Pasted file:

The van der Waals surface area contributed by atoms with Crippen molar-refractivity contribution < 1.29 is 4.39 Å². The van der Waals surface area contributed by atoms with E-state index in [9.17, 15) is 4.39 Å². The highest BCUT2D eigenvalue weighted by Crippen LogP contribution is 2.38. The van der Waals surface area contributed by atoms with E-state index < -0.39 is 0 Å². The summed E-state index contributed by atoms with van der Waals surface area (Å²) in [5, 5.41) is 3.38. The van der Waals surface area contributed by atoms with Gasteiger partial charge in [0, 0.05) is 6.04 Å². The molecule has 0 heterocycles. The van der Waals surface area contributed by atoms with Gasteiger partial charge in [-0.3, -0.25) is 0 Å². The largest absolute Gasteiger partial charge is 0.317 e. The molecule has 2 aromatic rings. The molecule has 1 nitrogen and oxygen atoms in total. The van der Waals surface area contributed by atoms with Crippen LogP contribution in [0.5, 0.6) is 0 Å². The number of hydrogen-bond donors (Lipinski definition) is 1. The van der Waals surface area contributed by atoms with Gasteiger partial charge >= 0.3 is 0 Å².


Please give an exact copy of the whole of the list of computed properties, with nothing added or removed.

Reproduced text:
The van der Waals surface area contributed by atoms with Crippen molar-refractivity contribution < 1.29 is 4.39 Å². The van der Waals surface area contributed by atoms with E-state index in [9.17, 15) is 4.39 Å². The highest BCUT2D eigenvalue weighted by Crippen LogP contribution is 2.38. The van der Waals surface area contributed by atoms with E-state index < -0.39 is 0 Å². The summed E-state index contributed by atoms with van der Waals surface area (Å²) in [5, 5.41) is 3.38. The van der Waals surface area contributed by atoms with Gasteiger partial charge in [0, 0.05) is 6.04 Å². The molecule has 0 heterocycles. The van der Waals surface area contributed by atoms with Gasteiger partial charge in [-0.3, -0.25) is 0 Å². The largest absolute Gasteiger partial charge is 0.317 e. The molecule has 2 aromatic rings. The molecule has 1 nitrogen and oxygen atoms in total. The van der Waals surface area contributed by atoms with Crippen LogP contribution in [0.5, 0.6) is 0 Å². The number of hydrogen-bond donors (Lipinski definition) is 1. The van der Waals surface area contributed by atoms with Gasteiger partial charge >= 0.3 is 0 Å².